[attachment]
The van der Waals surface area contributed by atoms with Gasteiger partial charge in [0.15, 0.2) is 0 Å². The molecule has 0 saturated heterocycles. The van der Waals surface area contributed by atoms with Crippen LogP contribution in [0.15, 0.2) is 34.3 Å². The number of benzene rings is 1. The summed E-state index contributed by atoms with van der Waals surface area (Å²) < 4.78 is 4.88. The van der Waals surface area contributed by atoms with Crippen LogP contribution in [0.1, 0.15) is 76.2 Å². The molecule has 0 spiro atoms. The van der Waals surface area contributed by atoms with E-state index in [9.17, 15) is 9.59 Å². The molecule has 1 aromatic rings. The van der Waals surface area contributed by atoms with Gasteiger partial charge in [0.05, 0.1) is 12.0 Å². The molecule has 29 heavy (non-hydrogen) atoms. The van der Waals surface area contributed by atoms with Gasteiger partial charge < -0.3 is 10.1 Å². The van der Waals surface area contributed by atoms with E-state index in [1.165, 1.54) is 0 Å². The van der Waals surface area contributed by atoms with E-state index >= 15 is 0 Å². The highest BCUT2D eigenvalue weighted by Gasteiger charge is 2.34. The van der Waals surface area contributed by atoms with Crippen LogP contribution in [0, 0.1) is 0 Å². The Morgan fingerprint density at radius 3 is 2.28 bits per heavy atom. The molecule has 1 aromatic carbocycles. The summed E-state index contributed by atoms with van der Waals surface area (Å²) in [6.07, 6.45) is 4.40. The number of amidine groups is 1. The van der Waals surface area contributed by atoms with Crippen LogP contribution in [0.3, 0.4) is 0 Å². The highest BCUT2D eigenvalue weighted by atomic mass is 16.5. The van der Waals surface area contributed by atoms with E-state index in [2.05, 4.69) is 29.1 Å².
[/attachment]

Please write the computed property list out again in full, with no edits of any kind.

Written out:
The van der Waals surface area contributed by atoms with Gasteiger partial charge in [0.15, 0.2) is 0 Å². The molecule has 0 saturated heterocycles. The van der Waals surface area contributed by atoms with Crippen LogP contribution in [0.15, 0.2) is 34.3 Å². The number of benzene rings is 1. The summed E-state index contributed by atoms with van der Waals surface area (Å²) < 4.78 is 4.88. The van der Waals surface area contributed by atoms with Crippen LogP contribution in [0.1, 0.15) is 76.2 Å². The molecule has 0 spiro atoms. The van der Waals surface area contributed by atoms with E-state index in [9.17, 15) is 9.59 Å². The molecule has 1 aromatic rings. The van der Waals surface area contributed by atoms with Gasteiger partial charge in [0.05, 0.1) is 12.0 Å². The molecule has 29 heavy (non-hydrogen) atoms. The van der Waals surface area contributed by atoms with Gasteiger partial charge < -0.3 is 10.1 Å². The van der Waals surface area contributed by atoms with E-state index in [1.165, 1.54) is 0 Å². The van der Waals surface area contributed by atoms with E-state index >= 15 is 0 Å². The highest BCUT2D eigenvalue weighted by Gasteiger charge is 2.34. The van der Waals surface area contributed by atoms with Crippen LogP contribution in [0, 0.1) is 0 Å². The Morgan fingerprint density at radius 3 is 2.28 bits per heavy atom. The molecule has 1 aromatic carbocycles. The summed E-state index contributed by atoms with van der Waals surface area (Å²) in [6.07, 6.45) is 4.40. The number of amidine groups is 1. The van der Waals surface area contributed by atoms with Crippen LogP contribution in [0.3, 0.4) is 0 Å². The highest BCUT2D eigenvalue weighted by atomic mass is 16.5. The van der Waals surface area contributed by atoms with E-state index in [2.05, 4.69) is 29.1 Å².